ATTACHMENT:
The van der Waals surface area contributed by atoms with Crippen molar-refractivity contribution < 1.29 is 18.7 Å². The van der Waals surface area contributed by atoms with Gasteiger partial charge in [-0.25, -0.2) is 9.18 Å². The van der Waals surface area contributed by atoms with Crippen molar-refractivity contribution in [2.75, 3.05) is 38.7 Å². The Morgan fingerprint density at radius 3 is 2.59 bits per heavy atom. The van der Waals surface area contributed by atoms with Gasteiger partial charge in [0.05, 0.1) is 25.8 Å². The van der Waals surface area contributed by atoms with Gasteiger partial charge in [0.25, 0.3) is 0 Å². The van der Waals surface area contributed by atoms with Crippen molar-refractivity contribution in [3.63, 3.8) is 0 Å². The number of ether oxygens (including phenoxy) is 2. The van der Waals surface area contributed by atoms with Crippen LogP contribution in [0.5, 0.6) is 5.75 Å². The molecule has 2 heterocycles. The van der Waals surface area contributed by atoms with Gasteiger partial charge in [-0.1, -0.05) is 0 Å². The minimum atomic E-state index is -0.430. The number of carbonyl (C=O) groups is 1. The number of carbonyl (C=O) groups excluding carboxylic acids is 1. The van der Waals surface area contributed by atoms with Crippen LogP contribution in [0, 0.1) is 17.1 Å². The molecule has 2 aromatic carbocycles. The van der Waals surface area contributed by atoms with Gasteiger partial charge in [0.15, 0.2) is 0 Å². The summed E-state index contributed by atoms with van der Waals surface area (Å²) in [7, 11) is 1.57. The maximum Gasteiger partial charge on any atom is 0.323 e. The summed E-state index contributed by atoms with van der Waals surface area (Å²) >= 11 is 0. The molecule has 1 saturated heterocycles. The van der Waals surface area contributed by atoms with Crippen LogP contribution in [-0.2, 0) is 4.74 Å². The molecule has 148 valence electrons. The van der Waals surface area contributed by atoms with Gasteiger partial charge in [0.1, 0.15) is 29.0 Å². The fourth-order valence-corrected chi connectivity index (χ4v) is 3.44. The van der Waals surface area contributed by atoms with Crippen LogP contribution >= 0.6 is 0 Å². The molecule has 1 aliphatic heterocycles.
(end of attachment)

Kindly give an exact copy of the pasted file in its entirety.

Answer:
The van der Waals surface area contributed by atoms with Crippen molar-refractivity contribution < 1.29 is 18.7 Å². The van der Waals surface area contributed by atoms with Gasteiger partial charge in [-0.25, -0.2) is 9.18 Å². The van der Waals surface area contributed by atoms with Crippen molar-refractivity contribution in [2.75, 3.05) is 38.7 Å². The Morgan fingerprint density at radius 3 is 2.59 bits per heavy atom. The van der Waals surface area contributed by atoms with Gasteiger partial charge in [0.05, 0.1) is 25.8 Å². The van der Waals surface area contributed by atoms with Gasteiger partial charge in [0.25, 0.3) is 0 Å². The van der Waals surface area contributed by atoms with Crippen molar-refractivity contribution in [3.63, 3.8) is 0 Å². The number of ether oxygens (including phenoxy) is 2. The van der Waals surface area contributed by atoms with Crippen LogP contribution in [0.5, 0.6) is 5.75 Å². The molecule has 2 heterocycles. The van der Waals surface area contributed by atoms with Gasteiger partial charge in [-0.1, -0.05) is 0 Å². The minimum atomic E-state index is -0.430. The number of carbonyl (C=O) groups is 1. The number of carbonyl (C=O) groups excluding carboxylic acids is 1. The van der Waals surface area contributed by atoms with Crippen LogP contribution in [0, 0.1) is 17.1 Å². The molecule has 2 aromatic carbocycles. The van der Waals surface area contributed by atoms with Gasteiger partial charge in [0.15, 0.2) is 0 Å². The summed E-state index contributed by atoms with van der Waals surface area (Å²) in [7, 11) is 1.57. The maximum Gasteiger partial charge on any atom is 0.323 e. The summed E-state index contributed by atoms with van der Waals surface area (Å²) >= 11 is 0. The molecule has 1 saturated heterocycles. The van der Waals surface area contributed by atoms with Crippen LogP contribution in [-0.2, 0) is 4.74 Å². The molecule has 148 valence electrons. The van der Waals surface area contributed by atoms with Gasteiger partial charge in [0.1, 0.15) is 29.0 Å². The fourth-order valence-corrected chi connectivity index (χ4v) is 3.44. The van der Waals surface area contributed by atoms with Crippen LogP contribution >= 0.6 is 0 Å². The molecule has 1 aliphatic heterocycles.